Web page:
Thursday, June 20, 2024

Quarantine cooking: some substitutions for when supplies run out

With many of us cooking more than ever before there’s a good chance we’re running out of ingredients we normally have on hand. I thought I would share some “in a pinch” substitutions for those occasions when you’re in the middle of a recipe and realize you don’t have any baking powder, for example, or not enough eggs.

If you run out of vegetable oil, you can use an equivalent amount of regular margarine (not light), coconut oil or even manteca (lard) which contrary to our north-of-the-border sensibilities actually makes for light, fluffy, flavorful biscuits, pie crusts and such. You can also substitute ½ cup of applesauce for ½ cup of oil; the pectin in the apples is what allows this to work, although it’s best for muffins because the finished product will be a bit denser than if you’d used a fat. Be sure to use unsweetened applesauce – check the label!

There are lots of substitutes for eggs in baking; some work better than others at leavening, and some will alter the texture and/or the density of the finished product. Try ‘em out and see what you think. For one egg, substitute: 

  • 2 Tbsp. plain whole-milk yogurt
  • 1/3 cup applesauce
  • ½ pureed banana (1/4 cup)
  • 1 Tbsp. chia seeds soaked in 3 Tbsp. water for 15 minutes
  • 1/4 cup blended silken tofu
  • 2-3 Tbsp. regular mayonnaise (not lite)

It happens to me all the time: my baking soda hasn’t been used for a while and isn’t “fizzy” anymore. What to do? Use 4 tsp. of baking powder for every teaspoon of baking soda needed.

If the recipe also calls for an acidic liquid (vinegar, sour cream, yogurt, lemon juice, buttermilk) replace it with the same amount of milk.

And what about the reverse? That’s a little more difficult. Replace 1 tsp. baking powder with ¼ tsp. baking soda plus ½ tsp. cream of tartar, or ¼ tsp. baking soda plus ½ cup buttermilk (and then decrease liquid in recipe by ½ cup). That’s if you have cream of tartar or buttermilk! (See below.)

For cream of tartar, the easiest thing to do is substitute an equal amount of baking powder. Or, ¼ tsp. lemon juice and ¼ tsp. white vinegar equals ¼ tsp cream of tartar.

Buttermilk is one of those things I miss a lot. Make an OK substitute by mixing 1 Tbsp. white vinegar, fresh lime or lemon juice with enough milk to equal 1 cup; let sit for 10 minutes. The milk and acid will react and give you the tangy flavor you’re needing. Alas, it’s not as good for drinking by itself.

Although there’s no substitute for the taste of fresh lemon or lime juice, in a pinch you can use 1½ tsp. white wine vinegar for each Tbsp. of citrus juice. This will yield the required “chemical reaction” for leavening quick breads, muffins and such.

I’ve mixed and matched sour cream and yogurt forever, and now with Greek yogurt available everywhere, it’s even easier. Supposedly (I haven’t tried this) in a pinch you can substitute 3/4 cup cream cheese plus 3 Tbsp. milk, blended, for a cup of sour cream.

Sometimes you can use black beans in place of flour.
Sometimes you can use black beans in place of flour.

Although I said I wasn’t going to get into healthier alternatives, I’m making one exception for nut flours and a couple of gluten-free flour alternatives. Did you know you can substitute black bean purée for regular flour in some baking recipes? One cup black bean purée (about a 15-oz. can) for one cup flour. Almond or other nut flour – high in protein, low in carbs – can be easily made in a blender or food processor.  Substitute 1 cup nut flour plus ½ teaspoon of a rising agent in cookies, cakes, pancakes/waffles and quick breads. One cup of blanched, slivered almonds makes one cup of flour.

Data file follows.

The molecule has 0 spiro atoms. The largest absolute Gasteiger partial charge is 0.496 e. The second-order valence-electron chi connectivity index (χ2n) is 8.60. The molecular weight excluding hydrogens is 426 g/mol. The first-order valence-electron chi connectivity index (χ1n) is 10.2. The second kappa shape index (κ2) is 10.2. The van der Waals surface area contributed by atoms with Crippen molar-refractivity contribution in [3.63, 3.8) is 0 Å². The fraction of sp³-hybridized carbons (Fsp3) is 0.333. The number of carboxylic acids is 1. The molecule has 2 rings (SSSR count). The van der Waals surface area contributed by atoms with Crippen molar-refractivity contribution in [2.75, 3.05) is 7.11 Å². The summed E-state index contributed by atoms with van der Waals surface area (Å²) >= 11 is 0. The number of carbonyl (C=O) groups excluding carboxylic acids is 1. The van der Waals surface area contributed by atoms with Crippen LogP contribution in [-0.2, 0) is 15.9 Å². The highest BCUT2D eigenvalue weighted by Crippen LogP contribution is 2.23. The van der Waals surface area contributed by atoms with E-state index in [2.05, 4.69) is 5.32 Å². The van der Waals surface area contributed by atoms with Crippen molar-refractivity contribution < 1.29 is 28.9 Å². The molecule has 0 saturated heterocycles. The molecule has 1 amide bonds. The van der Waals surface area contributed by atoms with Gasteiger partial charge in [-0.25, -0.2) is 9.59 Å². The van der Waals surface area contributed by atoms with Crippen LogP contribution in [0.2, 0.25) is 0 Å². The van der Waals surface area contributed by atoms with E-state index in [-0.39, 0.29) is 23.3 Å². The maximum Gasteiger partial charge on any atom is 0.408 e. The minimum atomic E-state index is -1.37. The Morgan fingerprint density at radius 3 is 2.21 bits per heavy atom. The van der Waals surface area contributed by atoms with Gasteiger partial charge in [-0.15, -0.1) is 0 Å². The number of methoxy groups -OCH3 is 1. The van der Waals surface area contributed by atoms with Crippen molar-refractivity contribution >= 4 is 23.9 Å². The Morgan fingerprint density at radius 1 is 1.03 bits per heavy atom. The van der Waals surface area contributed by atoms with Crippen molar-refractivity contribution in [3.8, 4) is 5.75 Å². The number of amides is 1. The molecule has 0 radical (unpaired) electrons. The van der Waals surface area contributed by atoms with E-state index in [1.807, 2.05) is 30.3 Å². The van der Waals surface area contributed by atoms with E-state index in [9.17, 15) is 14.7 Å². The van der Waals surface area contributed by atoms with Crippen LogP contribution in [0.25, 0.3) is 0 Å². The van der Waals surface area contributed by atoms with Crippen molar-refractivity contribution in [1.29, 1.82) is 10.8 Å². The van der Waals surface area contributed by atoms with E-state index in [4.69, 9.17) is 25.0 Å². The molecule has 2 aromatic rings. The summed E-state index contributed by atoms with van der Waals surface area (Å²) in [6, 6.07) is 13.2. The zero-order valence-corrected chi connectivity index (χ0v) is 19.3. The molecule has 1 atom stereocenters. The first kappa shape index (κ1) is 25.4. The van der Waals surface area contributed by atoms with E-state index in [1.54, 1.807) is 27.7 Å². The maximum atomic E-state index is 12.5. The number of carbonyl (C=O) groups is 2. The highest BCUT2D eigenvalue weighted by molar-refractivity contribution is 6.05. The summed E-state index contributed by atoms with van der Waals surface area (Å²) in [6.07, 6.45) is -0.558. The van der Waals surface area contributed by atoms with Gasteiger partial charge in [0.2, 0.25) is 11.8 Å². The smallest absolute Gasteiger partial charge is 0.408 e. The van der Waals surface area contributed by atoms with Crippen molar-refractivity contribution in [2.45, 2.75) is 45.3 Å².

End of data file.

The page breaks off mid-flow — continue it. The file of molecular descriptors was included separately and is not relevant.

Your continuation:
Another gluten-free alternative for baking is blended oats instead of regular flour. Rolled oats work best, but you can use steel-cut or quick-cooking oats too. All you have to do is blend the oats to a fine powder in a blender, and then substitute it equally for regular flour.

You knew it all along: powdered sugar (azucar glas) is simply granulated sugar blended fine with the addition of a little cornstarch. In a pinch, for some baked good recipes, you can swap out 1¾ cup confectioners’ sugar for 1 cup granulated sugar.

I consider vanilla extract a crucial ingredient, but in a pinch, you can sub 1 tsp. of bourbon or rum for 1 tsp of extract. It won’t be exactly the same flavor, but will add some depth to the finished product.

Run out of hot pepper sauce and craving that spicy fix? Replace1 tsp. of hot sauce with 3/4 tsp. cayenne pepper mixed with1 tsp. vinegar. Oops! Not enough ketchup left in the bottle? Make your own quick version by mixing 1 cup tomato sauce,1 tsp. vinegar and 1 Tbsp. sugar.

Those of you who like Asian food – or perhaps are experimenting with new things in the kitchen – have surely come across the ingredient mirin in recipes. Made from rice wine, the aged mash and malted rice of mirin provide a non-sugar sweetness, a burst of umami (that “savory depth of flavor”) and a nice glaze to dishes like teriyaki or a stir-fry.

Several things can be used to mimic the taste of mirin: rice wine vinegar, dry white wine or sherry. Use the same amount as the mirin called for in the recipe. You may need to add a bit of sugar; use ½ tsp. of sugar per tablespoon of the substitute.

Last but not least, here’s a link to a printable pdf of the most common ingredient substitutions.

Janet Blaser of Mazatlán, Sinaloa, has been a writer, editor and storyteller her entire life and feels fortunate to write about great food, amazing places, fascinating people and unique events. Her work has appeared in numerous travel and expat publications as well as newspapers and magazines. Her first book, Why We Left: An Anthology of American Women Expats, is available on Amazon. Contact Janet or read her blog at

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